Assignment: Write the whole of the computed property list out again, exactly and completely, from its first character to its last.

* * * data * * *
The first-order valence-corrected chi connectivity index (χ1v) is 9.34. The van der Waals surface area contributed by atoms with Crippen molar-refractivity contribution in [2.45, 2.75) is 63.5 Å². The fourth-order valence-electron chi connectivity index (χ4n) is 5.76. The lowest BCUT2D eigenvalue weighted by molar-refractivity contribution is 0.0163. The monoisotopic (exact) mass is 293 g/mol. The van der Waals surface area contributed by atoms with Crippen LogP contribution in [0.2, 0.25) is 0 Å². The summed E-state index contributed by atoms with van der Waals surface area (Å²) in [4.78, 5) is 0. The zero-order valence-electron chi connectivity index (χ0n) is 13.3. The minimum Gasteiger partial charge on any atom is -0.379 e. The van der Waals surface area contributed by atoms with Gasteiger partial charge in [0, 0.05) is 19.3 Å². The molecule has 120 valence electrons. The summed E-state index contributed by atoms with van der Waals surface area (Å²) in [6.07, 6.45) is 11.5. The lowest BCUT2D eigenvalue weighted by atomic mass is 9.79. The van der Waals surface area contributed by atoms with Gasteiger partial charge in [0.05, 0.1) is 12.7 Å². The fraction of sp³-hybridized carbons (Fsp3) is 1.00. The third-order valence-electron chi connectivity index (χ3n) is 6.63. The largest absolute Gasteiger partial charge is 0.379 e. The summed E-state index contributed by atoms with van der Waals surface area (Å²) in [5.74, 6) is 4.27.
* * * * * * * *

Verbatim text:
The first-order valence-corrected chi connectivity index (χ1v) is 9.34. The van der Waals surface area contributed by atoms with Crippen molar-refractivity contribution in [2.45, 2.75) is 63.5 Å². The fourth-order valence-electron chi connectivity index (χ4n) is 5.76. The lowest BCUT2D eigenvalue weighted by molar-refractivity contribution is 0.0163. The monoisotopic (exact) mass is 293 g/mol. The van der Waals surface area contributed by atoms with Crippen LogP contribution in [0.2, 0.25) is 0 Å². The summed E-state index contributed by atoms with van der Waals surface area (Å²) in [4.78, 5) is 0. The zero-order valence-electron chi connectivity index (χ0n) is 13.3. The minimum Gasteiger partial charge on any atom is -0.379 e. The van der Waals surface area contributed by atoms with Gasteiger partial charge in [0, 0.05) is 19.3 Å². The molecule has 120 valence electrons. The summed E-state index contributed by atoms with van der Waals surface area (Å²) in [6.07, 6.45) is 11.5. The lowest BCUT2D eigenvalue weighted by atomic mass is 9.79. The van der Waals surface area contributed by atoms with Gasteiger partial charge in [0.05, 0.1) is 12.7 Å². The fraction of sp³-hybridized carbons (Fsp3) is 1.00. The third-order valence-electron chi connectivity index (χ3n) is 6.63. The largest absolute Gasteiger partial charge is 0.379 e. The summed E-state index contributed by atoms with van der Waals surface area (Å²) in [5.74, 6) is 4.27.